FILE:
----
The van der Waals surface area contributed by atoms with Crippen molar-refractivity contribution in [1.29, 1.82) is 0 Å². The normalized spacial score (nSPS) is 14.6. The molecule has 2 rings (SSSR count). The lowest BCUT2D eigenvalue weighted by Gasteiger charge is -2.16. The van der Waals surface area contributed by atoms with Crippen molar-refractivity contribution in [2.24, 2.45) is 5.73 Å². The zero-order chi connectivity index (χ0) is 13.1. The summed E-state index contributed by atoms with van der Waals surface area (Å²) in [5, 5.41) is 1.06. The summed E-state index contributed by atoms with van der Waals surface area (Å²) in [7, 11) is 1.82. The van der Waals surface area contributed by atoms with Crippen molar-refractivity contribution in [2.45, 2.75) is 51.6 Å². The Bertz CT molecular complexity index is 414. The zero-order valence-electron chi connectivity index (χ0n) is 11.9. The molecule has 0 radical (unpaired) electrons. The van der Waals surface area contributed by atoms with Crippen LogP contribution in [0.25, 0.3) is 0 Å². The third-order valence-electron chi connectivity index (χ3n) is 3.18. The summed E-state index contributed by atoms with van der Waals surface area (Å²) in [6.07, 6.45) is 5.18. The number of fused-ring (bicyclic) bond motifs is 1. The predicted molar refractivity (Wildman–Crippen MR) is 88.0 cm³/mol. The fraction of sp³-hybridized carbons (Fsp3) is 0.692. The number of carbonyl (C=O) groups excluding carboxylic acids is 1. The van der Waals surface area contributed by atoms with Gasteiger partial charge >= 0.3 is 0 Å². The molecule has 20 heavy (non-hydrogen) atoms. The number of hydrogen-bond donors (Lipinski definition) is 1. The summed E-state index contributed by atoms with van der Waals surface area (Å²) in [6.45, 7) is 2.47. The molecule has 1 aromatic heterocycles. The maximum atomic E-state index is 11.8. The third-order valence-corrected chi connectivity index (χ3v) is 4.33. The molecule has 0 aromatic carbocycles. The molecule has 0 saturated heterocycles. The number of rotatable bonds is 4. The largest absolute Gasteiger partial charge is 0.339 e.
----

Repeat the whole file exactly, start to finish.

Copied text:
The van der Waals surface area contributed by atoms with Crippen molar-refractivity contribution in [1.29, 1.82) is 0 Å². The normalized spacial score (nSPS) is 14.6. The molecule has 2 rings (SSSR count). The lowest BCUT2D eigenvalue weighted by Gasteiger charge is -2.16. The van der Waals surface area contributed by atoms with Crippen molar-refractivity contribution in [2.24, 2.45) is 5.73 Å². The zero-order chi connectivity index (χ0) is 13.1. The summed E-state index contributed by atoms with van der Waals surface area (Å²) in [5, 5.41) is 1.06. The summed E-state index contributed by atoms with van der Waals surface area (Å²) in [7, 11) is 1.82. The van der Waals surface area contributed by atoms with Crippen molar-refractivity contribution in [2.45, 2.75) is 51.6 Å². The Bertz CT molecular complexity index is 414. The zero-order valence-electron chi connectivity index (χ0n) is 11.9. The molecule has 0 radical (unpaired) electrons. The van der Waals surface area contributed by atoms with Crippen LogP contribution in [0.25, 0.3) is 0 Å². The third-order valence-electron chi connectivity index (χ3n) is 3.18. The summed E-state index contributed by atoms with van der Waals surface area (Å²) in [6.07, 6.45) is 5.18. The number of fused-ring (bicyclic) bond motifs is 1. The predicted molar refractivity (Wildman–Crippen MR) is 88.0 cm³/mol. The fraction of sp³-hybridized carbons (Fsp3) is 0.692. The number of carbonyl (C=O) groups excluding carboxylic acids is 1. The van der Waals surface area contributed by atoms with Gasteiger partial charge >= 0.3 is 0 Å². The molecule has 20 heavy (non-hydrogen) atoms. The number of hydrogen-bond donors (Lipinski definition) is 1. The summed E-state index contributed by atoms with van der Waals surface area (Å²) in [6.45, 7) is 2.47. The molecule has 1 aromatic heterocycles. The maximum atomic E-state index is 11.8. The third-order valence-corrected chi connectivity index (χ3v) is 4.33. The molecule has 0 aromatic carbocycles. The molecule has 0 saturated heterocycles. The number of rotatable bonds is 4. The largest absolute Gasteiger partial charge is 0.339 e.